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Seattle Schools says many 'essential' staff will be called back to classrooms in March

caption: The John Stanford Center for Educational Excellence, Seattle Public School headquarters, on Feb. 27, 2021.
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The John Stanford Center for Educational Excellence, Seattle Public School headquarters, on Feb. 27, 2021.
KUOW Photo/Ann Dornfeld

Seattle Public Schools informed hundreds of teachers and other school staff that they may be among those called back to buildings beginning March 8 to teach in-person classes.

This is before the district reaches a reopening agreement with Seattle Education Association.

In a controversial move, the School Board voted Thursday to classify staff members who serve some of the highest-needs students with disabilities, as well as those in the district’s preschool and Head Start programs, as "essential."

This designation as “essential” allows the district to require staff to return to school building for their jobs, as the district has already done with custodians, admissions staff and others.

This would not apply to general education kindergarten or first grade teachers, who the district has said would return to classrooms this spring. The only dissenting vote came from Board Director Brandon Hersey, who is a teacher in another district.

The Seattle Education Association responded swiftly and with anger. SEA said this move violates its memorandum of understanding with the district because it would change staff working conditions, and that the district has not yet satisfied union concerns regarding health and safety precautions to prevent coronavirus transmission.

“There is nothing the district could do more to undermine the process and to cause irreparable harm to negotiations than take this bad-faith approach,” SEA President Jennifer Matter told district leaders and the school board in a sharply-worded letter.

In taking the aggressive step, the district exercised a clause in its MOU with the union that allows it to deem certain staff as responsible for “essential” work “that is required to maintain basic operations of the district, or on-site work critical to meet an essential student or business need.”

Superintendent Denise Juneau, in a written statement, said “Working with our partner union, SEA, will continue, but because we haven’t reached an agreement yet, we have to begin to take the steps to bring educators back for our students.”

“I applaud the board’s courageous action to designate as essential these instructional services,” Juneau said.

Along with pressure from many parents to reopen, the district is under federal investigation for its failure to provide many students their legally-entitled special education services during the pandemic.

The state Office of Superintendent of Public Instruction also set a March 1 deadline for districts to submit their reopening plans in order to guarantee access to federal Elementary and Secondary School Emergency Relief funds. Seattle stands to receive $41 million.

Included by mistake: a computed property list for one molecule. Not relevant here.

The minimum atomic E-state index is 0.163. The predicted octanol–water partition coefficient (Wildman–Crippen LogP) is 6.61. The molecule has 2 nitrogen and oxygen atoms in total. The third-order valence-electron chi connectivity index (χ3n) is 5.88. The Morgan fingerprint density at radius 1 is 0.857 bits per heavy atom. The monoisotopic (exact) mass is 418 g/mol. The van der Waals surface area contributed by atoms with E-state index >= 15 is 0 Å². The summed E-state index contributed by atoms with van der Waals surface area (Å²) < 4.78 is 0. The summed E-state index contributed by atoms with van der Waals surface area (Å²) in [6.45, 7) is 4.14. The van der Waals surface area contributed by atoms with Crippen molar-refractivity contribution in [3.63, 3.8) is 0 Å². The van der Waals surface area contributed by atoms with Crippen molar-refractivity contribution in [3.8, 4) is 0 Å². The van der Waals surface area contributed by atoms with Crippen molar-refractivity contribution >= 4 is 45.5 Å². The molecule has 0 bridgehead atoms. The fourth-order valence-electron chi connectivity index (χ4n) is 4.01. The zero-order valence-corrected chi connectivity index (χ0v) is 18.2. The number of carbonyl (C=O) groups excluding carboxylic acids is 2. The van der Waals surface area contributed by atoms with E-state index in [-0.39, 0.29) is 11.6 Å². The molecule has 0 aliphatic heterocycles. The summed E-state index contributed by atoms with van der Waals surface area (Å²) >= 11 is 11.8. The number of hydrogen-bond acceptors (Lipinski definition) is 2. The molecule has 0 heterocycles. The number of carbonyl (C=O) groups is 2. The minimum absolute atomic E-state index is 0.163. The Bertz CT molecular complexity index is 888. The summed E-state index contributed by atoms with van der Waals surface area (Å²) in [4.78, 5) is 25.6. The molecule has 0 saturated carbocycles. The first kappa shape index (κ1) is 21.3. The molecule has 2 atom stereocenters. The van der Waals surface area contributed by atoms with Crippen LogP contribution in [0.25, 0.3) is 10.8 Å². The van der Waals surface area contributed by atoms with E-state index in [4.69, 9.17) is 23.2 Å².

Anthony Fauci, the nation’s leading expert on infectious disease, President Joe Biden, and Washington state Governor Jay Inslee have all stressed that schools can and should reopen as soon as possible, and that risks are low if carefully mitigated by measures like universal mask-wearing and social distancing.

Seattle, the state’s largest district, is also one of the last districts in the state to return to in-person learning at any significant scale. The latest negotiations over how and when to expand in-person learning began in January, with union concerns hinging primarily on whether the district has put in place sufficient health and safety precautions, including increased ventilation in classrooms and PPE for staff.

Most school staff are not currently eligible for Covid vaccination, because Washington gave lower priority to educators than many other states. School staff age 50 and older will be eligible in the next vaccine phase, but younger staff members are several phases away from vaccine eligibility.

Neither does receiving an “essential” designation by the district give staff automatic Covid vaccination priority.

The union holds that the memorandum of understanding allows the district to assign special education staff to work with students one-on-one, and only after an evaluation process to determine that in-person services are critical for the student to make educational progress. Currently, 148 students are receiving in-person special education services in the district, that's fewer than 2% of all special education students.

The district’s plan would remove that evaluation hurdle for some special education students, and require staff to work in classes of as many as 15 students, up to five days a week.